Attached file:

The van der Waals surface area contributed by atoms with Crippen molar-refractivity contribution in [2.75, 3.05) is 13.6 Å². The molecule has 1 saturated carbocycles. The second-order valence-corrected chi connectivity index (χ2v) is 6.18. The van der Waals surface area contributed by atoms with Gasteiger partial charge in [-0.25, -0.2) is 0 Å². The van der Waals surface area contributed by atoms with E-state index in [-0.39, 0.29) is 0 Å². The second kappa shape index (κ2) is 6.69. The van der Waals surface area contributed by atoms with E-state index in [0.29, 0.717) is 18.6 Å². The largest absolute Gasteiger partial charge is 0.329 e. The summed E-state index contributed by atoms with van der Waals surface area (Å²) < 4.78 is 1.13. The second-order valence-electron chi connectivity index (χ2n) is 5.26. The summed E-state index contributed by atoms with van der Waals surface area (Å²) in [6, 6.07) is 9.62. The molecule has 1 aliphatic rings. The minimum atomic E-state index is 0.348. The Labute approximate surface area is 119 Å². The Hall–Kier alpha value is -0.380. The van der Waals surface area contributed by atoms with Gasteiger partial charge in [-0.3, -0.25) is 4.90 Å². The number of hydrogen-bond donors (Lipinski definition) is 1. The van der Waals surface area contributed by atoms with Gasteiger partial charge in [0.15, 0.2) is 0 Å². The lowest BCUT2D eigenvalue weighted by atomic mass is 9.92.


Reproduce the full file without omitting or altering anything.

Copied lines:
The van der Waals surface area contributed by atoms with Crippen molar-refractivity contribution in [2.75, 3.05) is 13.6 Å². The molecule has 1 saturated carbocycles. The second-order valence-corrected chi connectivity index (χ2v) is 6.18. The van der Waals surface area contributed by atoms with Gasteiger partial charge in [-0.25, -0.2) is 0 Å². The van der Waals surface area contributed by atoms with E-state index in [-0.39, 0.29) is 0 Å². The second kappa shape index (κ2) is 6.69. The van der Waals surface area contributed by atoms with E-state index in [0.29, 0.717) is 18.6 Å². The largest absolute Gasteiger partial charge is 0.329 e. The summed E-state index contributed by atoms with van der Waals surface area (Å²) < 4.78 is 1.13. The second-order valence-electron chi connectivity index (χ2n) is 5.26. The summed E-state index contributed by atoms with van der Waals surface area (Å²) in [6, 6.07) is 9.62. The molecule has 1 aliphatic rings. The minimum atomic E-state index is 0.348. The Labute approximate surface area is 119 Å². The Hall–Kier alpha value is -0.380. The van der Waals surface area contributed by atoms with Gasteiger partial charge in [-0.3, -0.25) is 4.90 Å². The number of hydrogen-bond donors (Lipinski definition) is 1. The van der Waals surface area contributed by atoms with Gasteiger partial charge in [0.15, 0.2) is 0 Å². The lowest BCUT2D eigenvalue weighted by atomic mass is 9.92.